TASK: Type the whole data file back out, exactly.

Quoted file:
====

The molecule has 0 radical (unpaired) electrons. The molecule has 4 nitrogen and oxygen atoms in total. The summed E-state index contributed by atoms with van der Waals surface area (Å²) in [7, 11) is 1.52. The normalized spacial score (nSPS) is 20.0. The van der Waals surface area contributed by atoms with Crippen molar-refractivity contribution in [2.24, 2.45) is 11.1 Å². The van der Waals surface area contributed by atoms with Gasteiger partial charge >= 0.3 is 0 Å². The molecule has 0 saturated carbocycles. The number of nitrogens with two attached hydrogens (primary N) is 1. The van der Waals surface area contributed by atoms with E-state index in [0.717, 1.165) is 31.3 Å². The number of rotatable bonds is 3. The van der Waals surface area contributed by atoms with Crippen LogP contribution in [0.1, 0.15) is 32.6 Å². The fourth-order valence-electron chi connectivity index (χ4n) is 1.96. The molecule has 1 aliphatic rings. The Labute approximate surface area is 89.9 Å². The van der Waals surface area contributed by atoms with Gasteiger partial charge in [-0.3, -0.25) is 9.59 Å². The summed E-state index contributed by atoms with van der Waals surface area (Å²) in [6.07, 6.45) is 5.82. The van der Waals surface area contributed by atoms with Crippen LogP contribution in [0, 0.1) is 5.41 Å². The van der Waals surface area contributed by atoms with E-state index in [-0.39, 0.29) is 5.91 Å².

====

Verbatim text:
The molecule has 0 radical (unpaired) electrons. The molecule has 4 nitrogen and oxygen atoms in total. The summed E-state index contributed by atoms with van der Waals surface area (Å²) in [7, 11) is 1.52. The normalized spacial score (nSPS) is 20.0. The van der Waals surface area contributed by atoms with Crippen molar-refractivity contribution in [2.24, 2.45) is 11.1 Å². The van der Waals surface area contributed by atoms with Gasteiger partial charge >= 0.3 is 0 Å². The molecule has 0 saturated carbocycles. The number of nitrogens with two attached hydrogens (primary N) is 1. The van der Waals surface area contributed by atoms with E-state index in [0.717, 1.165) is 31.3 Å². The number of rotatable bonds is 3. The van der Waals surface area contributed by atoms with Crippen LogP contribution in [0.1, 0.15) is 32.6 Å². The fourth-order valence-electron chi connectivity index (χ4n) is 1.96. The molecule has 1 aliphatic rings. The Labute approximate surface area is 89.9 Å². The van der Waals surface area contributed by atoms with Gasteiger partial charge in [-0.3, -0.25) is 9.59 Å². The summed E-state index contributed by atoms with van der Waals surface area (Å²) in [6.07, 6.45) is 5.82. The van der Waals surface area contributed by atoms with Crippen LogP contribution in [0, 0.1) is 5.41 Å². The van der Waals surface area contributed by atoms with E-state index in [-0.39, 0.29) is 5.91 Å².